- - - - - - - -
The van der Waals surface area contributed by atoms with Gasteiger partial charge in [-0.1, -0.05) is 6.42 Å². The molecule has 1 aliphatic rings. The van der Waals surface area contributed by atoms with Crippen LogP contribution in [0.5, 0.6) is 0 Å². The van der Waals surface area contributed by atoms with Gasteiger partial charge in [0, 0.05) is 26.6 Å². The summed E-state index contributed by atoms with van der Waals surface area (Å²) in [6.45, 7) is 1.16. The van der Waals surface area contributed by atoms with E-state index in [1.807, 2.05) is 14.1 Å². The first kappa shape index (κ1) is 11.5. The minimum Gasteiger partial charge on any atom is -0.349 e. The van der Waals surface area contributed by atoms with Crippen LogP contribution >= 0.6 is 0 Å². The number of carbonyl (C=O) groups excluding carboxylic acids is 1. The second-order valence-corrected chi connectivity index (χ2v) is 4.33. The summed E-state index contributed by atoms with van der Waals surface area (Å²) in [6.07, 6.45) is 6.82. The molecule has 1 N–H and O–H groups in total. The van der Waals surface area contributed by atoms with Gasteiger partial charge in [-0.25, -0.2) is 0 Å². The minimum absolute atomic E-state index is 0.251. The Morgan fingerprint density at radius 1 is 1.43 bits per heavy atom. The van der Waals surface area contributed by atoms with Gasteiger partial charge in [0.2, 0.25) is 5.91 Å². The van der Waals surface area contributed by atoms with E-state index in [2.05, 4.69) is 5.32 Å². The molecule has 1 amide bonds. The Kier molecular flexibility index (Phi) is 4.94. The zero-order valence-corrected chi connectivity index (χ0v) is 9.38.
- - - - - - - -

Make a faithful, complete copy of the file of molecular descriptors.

The van der Waals surface area contributed by atoms with Gasteiger partial charge in [-0.1, -0.05) is 6.42 Å². The molecule has 1 aliphatic rings. The van der Waals surface area contributed by atoms with Crippen LogP contribution in [0.5, 0.6) is 0 Å². The van der Waals surface area contributed by atoms with Gasteiger partial charge in [0, 0.05) is 26.6 Å². The summed E-state index contributed by atoms with van der Waals surface area (Å²) in [6.45, 7) is 1.16. The van der Waals surface area contributed by atoms with E-state index in [1.807, 2.05) is 14.1 Å². The first kappa shape index (κ1) is 11.5. The minimum Gasteiger partial charge on any atom is -0.349 e. The van der Waals surface area contributed by atoms with Crippen LogP contribution >= 0.6 is 0 Å². The number of carbonyl (C=O) groups excluding carboxylic acids is 1. The second-order valence-corrected chi connectivity index (χ2v) is 4.33. The summed E-state index contributed by atoms with van der Waals surface area (Å²) in [6.07, 6.45) is 6.82. The molecule has 1 N–H and O–H groups in total. The van der Waals surface area contributed by atoms with Gasteiger partial charge in [-0.25, -0.2) is 0 Å². The minimum absolute atomic E-state index is 0.251. The Morgan fingerprint density at radius 1 is 1.43 bits per heavy atom. The van der Waals surface area contributed by atoms with Gasteiger partial charge in [0.2, 0.25) is 5.91 Å². The van der Waals surface area contributed by atoms with E-state index in [2.05, 4.69) is 5.32 Å². The molecule has 1 amide bonds. The Kier molecular flexibility index (Phi) is 4.94. The zero-order valence-corrected chi connectivity index (χ0v) is 9.38.